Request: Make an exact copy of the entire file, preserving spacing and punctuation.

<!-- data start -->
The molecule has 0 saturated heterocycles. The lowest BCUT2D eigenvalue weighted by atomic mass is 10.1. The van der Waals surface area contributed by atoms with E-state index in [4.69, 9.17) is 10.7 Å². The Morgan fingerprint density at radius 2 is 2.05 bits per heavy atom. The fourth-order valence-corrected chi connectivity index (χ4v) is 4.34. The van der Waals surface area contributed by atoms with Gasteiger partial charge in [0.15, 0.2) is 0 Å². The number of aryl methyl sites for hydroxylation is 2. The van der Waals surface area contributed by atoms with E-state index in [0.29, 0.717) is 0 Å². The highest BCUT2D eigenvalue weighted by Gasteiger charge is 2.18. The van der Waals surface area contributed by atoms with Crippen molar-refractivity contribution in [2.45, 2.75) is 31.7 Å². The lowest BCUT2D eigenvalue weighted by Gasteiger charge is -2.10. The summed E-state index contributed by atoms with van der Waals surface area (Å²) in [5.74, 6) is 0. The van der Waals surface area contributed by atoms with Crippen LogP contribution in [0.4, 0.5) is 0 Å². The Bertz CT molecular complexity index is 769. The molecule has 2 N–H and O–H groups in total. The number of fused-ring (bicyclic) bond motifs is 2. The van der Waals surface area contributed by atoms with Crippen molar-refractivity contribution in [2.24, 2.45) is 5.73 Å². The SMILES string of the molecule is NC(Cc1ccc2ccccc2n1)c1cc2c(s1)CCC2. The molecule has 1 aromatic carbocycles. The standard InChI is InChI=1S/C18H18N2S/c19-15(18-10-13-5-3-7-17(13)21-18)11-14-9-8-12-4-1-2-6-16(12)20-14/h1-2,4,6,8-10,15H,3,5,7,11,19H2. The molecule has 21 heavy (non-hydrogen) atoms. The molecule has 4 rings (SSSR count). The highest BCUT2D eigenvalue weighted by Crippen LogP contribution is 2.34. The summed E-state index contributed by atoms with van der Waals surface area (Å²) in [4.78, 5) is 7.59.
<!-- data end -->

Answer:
The molecule has 0 saturated heterocycles. The lowest BCUT2D eigenvalue weighted by atomic mass is 10.1. The van der Waals surface area contributed by atoms with E-state index in [4.69, 9.17) is 10.7 Å². The Morgan fingerprint density at radius 2 is 2.05 bits per heavy atom. The fourth-order valence-corrected chi connectivity index (χ4v) is 4.34. The van der Waals surface area contributed by atoms with Gasteiger partial charge in [0.15, 0.2) is 0 Å². The number of aryl methyl sites for hydroxylation is 2. The van der Waals surface area contributed by atoms with E-state index in [0.29, 0.717) is 0 Å². The highest BCUT2D eigenvalue weighted by Gasteiger charge is 2.18. The van der Waals surface area contributed by atoms with Crippen molar-refractivity contribution in [2.45, 2.75) is 31.7 Å². The lowest BCUT2D eigenvalue weighted by Gasteiger charge is -2.10. The summed E-state index contributed by atoms with van der Waals surface area (Å²) in [5.74, 6) is 0. The van der Waals surface area contributed by atoms with Crippen LogP contribution in [0.4, 0.5) is 0 Å². The Bertz CT molecular complexity index is 769. The molecule has 2 N–H and O–H groups in total. The number of fused-ring (bicyclic) bond motifs is 2. The van der Waals surface area contributed by atoms with Crippen molar-refractivity contribution in [2.24, 2.45) is 5.73 Å². The SMILES string of the molecule is NC(Cc1ccc2ccccc2n1)c1cc2c(s1)CCC2. The molecule has 1 aromatic carbocycles. The standard InChI is InChI=1S/C18H18N2S/c19-15(18-10-13-5-3-7-17(13)21-18)11-14-9-8-12-4-1-2-6-16(12)20-14/h1-2,4,6,8-10,15H,3,5,7,11,19H2. The molecule has 21 heavy (non-hydrogen) atoms. The molecule has 4 rings (SSSR count). The highest BCUT2D eigenvalue weighted by Crippen LogP contribution is 2.34. The summed E-state index contributed by atoms with van der Waals surface area (Å²) in [4.78, 5) is 7.59.